It’s all been carved and excess lino been trimmed around the edges, it’s time to glue. I can say that gluing base is not necessary step, but to me it’s preferable because the output is much better and more accurate, you will be able to hold your stamp more comfortably. Those who chose not to glue – you’re ready to stamp.

Cut the wood block to the size of the stamp, the block may be larger than a stamp but not smaller, or create your stamp base on your wood block size that way you can cut a few corners. (This piece of wood I cut to the size of my stamp using a small jigsaw)

For gluing is better to use a waterproof glue, so that upon contact with water its does not dissolve. You can buy a special glue for woodwork. Follow the instructions on the package to glue the lino and wood together. You might need to wait few hours for the finished result.

When the stamp is glued, clean excess glue if any and then proceed to testing. For this you will need a small piece of fabric (preferably plain weave cotton), textile ink, a sponge, a palette and a roller to apply ink on stamp (I prefer to use sponge, I do not like the way roller distributes ink on the lino). All of this you will need later for a serious stamping as well  :)

Test stamp is very easy! Lay your testing piece of fabric flat on a flat surface.  Apply ink on a stamp with even layer and press stamp on to testing piece of fabric, making sure to distribute pressure evenly all over the stamp.If you see flaws and you are unhappy with the results of your stamp printing you can go few steps back and carve stamp to perfection with your tools. I hand to carve a bit more. If you are happy what you see you are ready for the fun part!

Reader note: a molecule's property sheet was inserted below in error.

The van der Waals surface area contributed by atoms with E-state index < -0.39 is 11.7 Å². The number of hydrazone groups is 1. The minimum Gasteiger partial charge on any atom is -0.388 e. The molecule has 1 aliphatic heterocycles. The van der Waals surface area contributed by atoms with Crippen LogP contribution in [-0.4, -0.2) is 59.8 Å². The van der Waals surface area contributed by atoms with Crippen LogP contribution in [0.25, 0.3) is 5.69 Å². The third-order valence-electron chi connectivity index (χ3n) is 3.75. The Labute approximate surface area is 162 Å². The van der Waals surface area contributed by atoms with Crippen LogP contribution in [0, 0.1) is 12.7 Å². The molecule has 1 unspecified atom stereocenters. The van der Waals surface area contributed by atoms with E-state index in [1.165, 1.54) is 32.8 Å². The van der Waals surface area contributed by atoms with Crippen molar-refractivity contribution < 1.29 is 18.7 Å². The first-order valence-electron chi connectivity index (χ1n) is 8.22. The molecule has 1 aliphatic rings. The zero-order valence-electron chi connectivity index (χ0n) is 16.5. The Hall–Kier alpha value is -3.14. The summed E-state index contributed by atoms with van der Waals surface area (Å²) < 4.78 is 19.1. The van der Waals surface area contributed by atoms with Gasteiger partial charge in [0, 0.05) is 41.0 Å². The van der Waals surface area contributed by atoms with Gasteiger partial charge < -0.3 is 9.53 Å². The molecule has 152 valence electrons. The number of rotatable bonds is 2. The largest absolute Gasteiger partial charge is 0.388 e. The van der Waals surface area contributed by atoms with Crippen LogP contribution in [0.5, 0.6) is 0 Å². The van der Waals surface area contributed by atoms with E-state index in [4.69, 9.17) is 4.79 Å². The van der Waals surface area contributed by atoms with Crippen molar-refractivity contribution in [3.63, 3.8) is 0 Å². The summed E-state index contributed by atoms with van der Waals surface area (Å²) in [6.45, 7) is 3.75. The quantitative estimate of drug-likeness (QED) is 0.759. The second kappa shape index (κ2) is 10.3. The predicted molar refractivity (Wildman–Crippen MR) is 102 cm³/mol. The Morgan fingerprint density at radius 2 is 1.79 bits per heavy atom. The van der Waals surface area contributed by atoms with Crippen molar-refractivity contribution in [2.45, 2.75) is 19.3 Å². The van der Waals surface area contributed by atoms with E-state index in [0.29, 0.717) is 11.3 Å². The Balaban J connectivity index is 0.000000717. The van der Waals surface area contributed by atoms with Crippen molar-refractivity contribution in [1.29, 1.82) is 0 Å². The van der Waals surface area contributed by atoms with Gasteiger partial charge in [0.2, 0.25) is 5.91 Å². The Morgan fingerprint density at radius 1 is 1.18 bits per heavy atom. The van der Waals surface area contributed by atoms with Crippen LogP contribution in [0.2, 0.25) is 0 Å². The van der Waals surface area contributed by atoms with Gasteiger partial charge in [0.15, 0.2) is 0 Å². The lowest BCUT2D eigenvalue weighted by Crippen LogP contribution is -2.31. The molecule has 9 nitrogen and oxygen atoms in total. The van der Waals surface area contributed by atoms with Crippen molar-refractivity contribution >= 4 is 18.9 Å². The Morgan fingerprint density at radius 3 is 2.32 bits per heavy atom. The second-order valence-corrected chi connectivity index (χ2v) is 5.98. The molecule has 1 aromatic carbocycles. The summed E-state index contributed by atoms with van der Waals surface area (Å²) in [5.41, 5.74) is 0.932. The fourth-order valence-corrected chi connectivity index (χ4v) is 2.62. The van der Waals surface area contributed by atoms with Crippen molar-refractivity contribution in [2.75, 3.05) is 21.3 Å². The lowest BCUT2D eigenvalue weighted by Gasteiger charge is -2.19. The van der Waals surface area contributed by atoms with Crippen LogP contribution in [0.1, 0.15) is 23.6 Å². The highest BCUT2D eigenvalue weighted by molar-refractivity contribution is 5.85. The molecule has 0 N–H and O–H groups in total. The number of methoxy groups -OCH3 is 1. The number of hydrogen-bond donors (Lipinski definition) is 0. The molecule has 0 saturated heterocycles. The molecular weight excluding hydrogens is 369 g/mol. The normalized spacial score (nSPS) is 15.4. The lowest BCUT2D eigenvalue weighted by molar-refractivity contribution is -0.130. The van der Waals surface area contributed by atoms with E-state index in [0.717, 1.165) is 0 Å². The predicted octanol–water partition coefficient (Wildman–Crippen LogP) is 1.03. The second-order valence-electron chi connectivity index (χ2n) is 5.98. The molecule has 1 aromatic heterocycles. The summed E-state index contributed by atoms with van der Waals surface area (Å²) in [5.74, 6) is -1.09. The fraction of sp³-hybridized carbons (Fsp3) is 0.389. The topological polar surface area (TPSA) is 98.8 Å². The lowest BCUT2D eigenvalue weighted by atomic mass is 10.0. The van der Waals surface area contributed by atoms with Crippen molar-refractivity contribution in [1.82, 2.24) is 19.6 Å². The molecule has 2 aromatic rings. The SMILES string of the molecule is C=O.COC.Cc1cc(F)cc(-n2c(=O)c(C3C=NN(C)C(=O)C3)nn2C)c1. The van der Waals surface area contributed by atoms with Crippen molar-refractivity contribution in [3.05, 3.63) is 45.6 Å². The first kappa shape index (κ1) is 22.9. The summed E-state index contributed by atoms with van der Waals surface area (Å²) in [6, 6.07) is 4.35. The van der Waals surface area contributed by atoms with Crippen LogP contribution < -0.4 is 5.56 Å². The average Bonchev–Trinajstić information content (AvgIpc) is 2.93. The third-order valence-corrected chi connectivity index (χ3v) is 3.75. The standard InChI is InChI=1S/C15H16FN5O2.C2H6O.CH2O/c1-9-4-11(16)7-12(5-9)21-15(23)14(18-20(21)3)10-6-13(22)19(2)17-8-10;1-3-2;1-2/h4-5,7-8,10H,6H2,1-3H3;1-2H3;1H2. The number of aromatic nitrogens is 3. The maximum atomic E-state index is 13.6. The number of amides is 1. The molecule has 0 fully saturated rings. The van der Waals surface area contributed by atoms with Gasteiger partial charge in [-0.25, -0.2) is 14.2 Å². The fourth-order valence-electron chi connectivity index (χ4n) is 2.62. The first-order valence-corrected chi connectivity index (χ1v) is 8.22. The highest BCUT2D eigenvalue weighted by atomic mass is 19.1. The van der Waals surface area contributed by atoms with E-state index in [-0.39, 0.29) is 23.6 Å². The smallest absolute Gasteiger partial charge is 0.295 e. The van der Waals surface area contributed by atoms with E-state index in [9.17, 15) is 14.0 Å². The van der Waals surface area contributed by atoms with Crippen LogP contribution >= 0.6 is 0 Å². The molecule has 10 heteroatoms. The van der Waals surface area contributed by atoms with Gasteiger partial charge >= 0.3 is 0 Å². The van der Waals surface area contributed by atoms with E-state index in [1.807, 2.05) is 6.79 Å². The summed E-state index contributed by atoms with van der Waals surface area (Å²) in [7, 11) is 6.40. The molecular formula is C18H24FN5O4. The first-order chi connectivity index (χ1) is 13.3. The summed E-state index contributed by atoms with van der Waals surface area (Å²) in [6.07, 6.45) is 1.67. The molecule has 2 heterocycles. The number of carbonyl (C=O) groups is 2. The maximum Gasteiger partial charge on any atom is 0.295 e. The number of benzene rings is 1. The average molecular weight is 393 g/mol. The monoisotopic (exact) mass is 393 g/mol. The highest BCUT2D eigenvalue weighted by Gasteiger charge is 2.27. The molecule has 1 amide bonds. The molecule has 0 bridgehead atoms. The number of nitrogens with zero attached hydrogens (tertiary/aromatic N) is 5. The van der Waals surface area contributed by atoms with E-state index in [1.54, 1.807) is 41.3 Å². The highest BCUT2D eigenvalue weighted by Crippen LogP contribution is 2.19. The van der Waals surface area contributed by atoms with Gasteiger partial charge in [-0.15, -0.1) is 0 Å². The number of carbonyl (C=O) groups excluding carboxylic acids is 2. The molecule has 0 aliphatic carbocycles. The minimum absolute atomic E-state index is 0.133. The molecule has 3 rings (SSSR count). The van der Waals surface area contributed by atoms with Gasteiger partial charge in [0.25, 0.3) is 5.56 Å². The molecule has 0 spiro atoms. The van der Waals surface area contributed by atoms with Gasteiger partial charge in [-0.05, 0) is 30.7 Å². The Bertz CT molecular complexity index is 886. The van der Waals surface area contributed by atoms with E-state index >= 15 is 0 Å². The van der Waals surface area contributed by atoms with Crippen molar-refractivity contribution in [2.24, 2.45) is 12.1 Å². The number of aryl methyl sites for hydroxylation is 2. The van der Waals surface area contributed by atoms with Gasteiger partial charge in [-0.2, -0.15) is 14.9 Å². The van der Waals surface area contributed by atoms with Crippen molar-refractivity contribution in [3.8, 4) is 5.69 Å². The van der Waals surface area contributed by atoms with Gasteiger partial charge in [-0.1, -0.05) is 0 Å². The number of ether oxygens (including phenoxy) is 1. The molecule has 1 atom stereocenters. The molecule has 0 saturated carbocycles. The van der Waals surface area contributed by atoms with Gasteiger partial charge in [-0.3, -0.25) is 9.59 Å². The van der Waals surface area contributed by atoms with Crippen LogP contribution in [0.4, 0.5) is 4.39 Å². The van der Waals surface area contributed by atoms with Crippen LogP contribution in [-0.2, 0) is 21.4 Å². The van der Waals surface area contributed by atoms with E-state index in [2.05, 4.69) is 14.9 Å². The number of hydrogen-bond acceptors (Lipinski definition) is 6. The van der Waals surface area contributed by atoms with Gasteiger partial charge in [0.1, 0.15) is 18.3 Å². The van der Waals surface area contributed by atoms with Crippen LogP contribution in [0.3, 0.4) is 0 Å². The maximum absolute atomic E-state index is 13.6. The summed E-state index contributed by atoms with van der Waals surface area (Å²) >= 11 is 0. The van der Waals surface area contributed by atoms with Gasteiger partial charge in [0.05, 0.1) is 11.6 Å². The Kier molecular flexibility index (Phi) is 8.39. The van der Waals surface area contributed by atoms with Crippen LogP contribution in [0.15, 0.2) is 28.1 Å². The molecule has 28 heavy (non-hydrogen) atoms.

For the final step I have chosen a linen towel to print, you can also use a tote bag, a tea towel, pieces of fabric to use it in further projects or paper is a fantastic for stamping as well, different texture papers creates interesting results. Set up you work space comfortably, lay fabric (bag, towel, napkin) flat, use something to mark up your repeat (areas where stamps will be pressed, you may sketch your layout on paper for visual reference) apply ink on a stamp and start stamping. You can print in many colours as you like, just wash stamp and dry before printing next colour. Iron your prints with hot iron for securing the results.

HAVE FUN!

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7 thoughts on “Lino stamp fabric printing tutorial

  1. very very very cool!!! Thanks for the great tutorial and excellent photos. Good supervising by Alex, too! I really must try fabric stamping soon. I’ll start with a potato like you suggested though!

    Keren (www.sewlavie.com)

    • Hi Keren, I am glad you enjoyed the tutorial. Potatoes are great for stamping they create this nice organic quirky looking fabric. Please share your creation; I would love to see it! :)

  2. Pingback: Quick Ribbon Printing Tutorial | BlueBerry Ash

  3. Wow. I am a beginner and this is a very lucky find for me!Thank you very much! Also I saw an idea of using the cross cut of a celery bunch as a stamp, didn’t try it but saw that baby bok choy cut across also gives an interesting pattern that looks like a rose.